Finishing off August's focus on adolescent mental health (and a lot more links!)

‘With good mental health, children and young people do better in every way. They enjoy their childhoods, are able to deal with stress and difficult times, are able to learn better, do better at school, navigate the online world they grew up in so they benefit from it and enjoy friendships and new experiences. Childhood and teenage years are when mental health is developed and patterns are set for the future. So a child with good mental health is much more likely to have good mental health as an adult, and to be able to take on adult responsibilities and fulfill their potential.’

Young Minds

adolescent mental health

Adolescence (approximately ages 11-25) is a potentially very challenging time of life, with many transitions to be made, new life experiences to be navigated and changing relationships to be negotiated.  My focus this month has been on adolescent mental health, with the aim of getting people talking about this often difficult-to-talk-about subject.  As part of this I led a workshop for Middle Years (MYP) staff at the British International School in Stavanger (BISS), and spoke with parents at the MYP open evening.  I'll be back at BISS to talk to the students themselves at their morning assembly in October.  It's a long time since I spoke in assembly!

So, please, get informed, look at the links below and in previous posts, talk about mental health and emotional wellbeing with your parents/children (delete as appropriate), send them these links and start the conversation. You’ll be pleased you did.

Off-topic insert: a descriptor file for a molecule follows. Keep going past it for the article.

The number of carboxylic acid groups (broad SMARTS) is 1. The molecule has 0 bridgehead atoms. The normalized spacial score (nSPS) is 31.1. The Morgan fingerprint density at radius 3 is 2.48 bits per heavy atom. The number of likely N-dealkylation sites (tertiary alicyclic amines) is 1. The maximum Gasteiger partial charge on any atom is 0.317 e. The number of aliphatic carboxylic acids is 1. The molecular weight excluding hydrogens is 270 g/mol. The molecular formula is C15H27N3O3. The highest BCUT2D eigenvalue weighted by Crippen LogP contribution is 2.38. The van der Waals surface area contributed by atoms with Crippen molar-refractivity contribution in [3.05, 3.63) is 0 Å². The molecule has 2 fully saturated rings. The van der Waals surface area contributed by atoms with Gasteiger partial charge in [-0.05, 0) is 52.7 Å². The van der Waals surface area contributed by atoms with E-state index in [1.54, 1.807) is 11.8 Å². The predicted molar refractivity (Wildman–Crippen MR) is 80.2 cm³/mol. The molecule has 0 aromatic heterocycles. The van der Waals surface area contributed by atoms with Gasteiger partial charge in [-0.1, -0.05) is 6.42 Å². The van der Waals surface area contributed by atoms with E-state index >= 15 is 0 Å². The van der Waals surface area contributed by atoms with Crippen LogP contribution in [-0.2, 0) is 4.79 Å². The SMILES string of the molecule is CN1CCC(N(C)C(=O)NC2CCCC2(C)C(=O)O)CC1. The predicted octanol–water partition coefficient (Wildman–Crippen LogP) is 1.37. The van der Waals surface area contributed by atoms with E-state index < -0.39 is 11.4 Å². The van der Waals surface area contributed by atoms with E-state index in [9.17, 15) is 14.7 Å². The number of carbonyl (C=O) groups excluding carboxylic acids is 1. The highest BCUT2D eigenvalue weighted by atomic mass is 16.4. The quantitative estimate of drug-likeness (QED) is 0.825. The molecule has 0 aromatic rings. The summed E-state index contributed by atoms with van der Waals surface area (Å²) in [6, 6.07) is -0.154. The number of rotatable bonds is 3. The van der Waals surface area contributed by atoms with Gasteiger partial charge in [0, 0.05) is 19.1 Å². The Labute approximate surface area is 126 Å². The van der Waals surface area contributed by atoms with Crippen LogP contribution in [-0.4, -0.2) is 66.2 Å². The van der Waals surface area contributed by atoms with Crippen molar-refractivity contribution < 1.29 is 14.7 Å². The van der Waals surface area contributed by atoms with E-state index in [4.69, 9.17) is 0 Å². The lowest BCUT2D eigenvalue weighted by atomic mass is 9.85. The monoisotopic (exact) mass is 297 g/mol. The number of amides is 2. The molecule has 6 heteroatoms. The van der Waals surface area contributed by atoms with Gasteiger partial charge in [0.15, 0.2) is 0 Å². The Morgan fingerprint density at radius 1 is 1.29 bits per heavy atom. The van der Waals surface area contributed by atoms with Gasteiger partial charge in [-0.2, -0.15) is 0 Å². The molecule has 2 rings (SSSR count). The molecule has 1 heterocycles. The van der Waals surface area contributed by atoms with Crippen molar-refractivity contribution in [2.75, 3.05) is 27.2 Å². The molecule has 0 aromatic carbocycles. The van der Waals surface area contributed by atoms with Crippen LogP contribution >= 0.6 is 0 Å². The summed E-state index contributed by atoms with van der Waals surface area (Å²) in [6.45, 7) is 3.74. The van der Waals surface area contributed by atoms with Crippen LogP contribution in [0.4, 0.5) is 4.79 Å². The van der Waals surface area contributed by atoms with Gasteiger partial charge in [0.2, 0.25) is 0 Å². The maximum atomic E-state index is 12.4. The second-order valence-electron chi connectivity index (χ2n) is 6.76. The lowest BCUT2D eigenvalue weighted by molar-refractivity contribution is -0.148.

Links for young people, parents and teachers:

Young people – if you’re not sure how to start looking after your mental health, have a look at these pages, and the links in my last post

This is a really helpful guide to thinking about your mental health, from Rethink and this is a great You Tube video thinking about mental health from JacksGap.

What can parents, carers, teachers and other adults do to support young people? There are many things that we can do, principally supporting the development of emotional resilience.

Here is a short guide to supporting resilience, from the American Psychological Association for parents and teachers

And here is a longer one from Boing Boing, a UK Community Interest Company working to promote resilience. This book is a free download, written by young people, for parents.

MYP parents working on a group task during my talk on adolescent mental health.

BISS MYP staff during a workshop I led on adolescent mental health.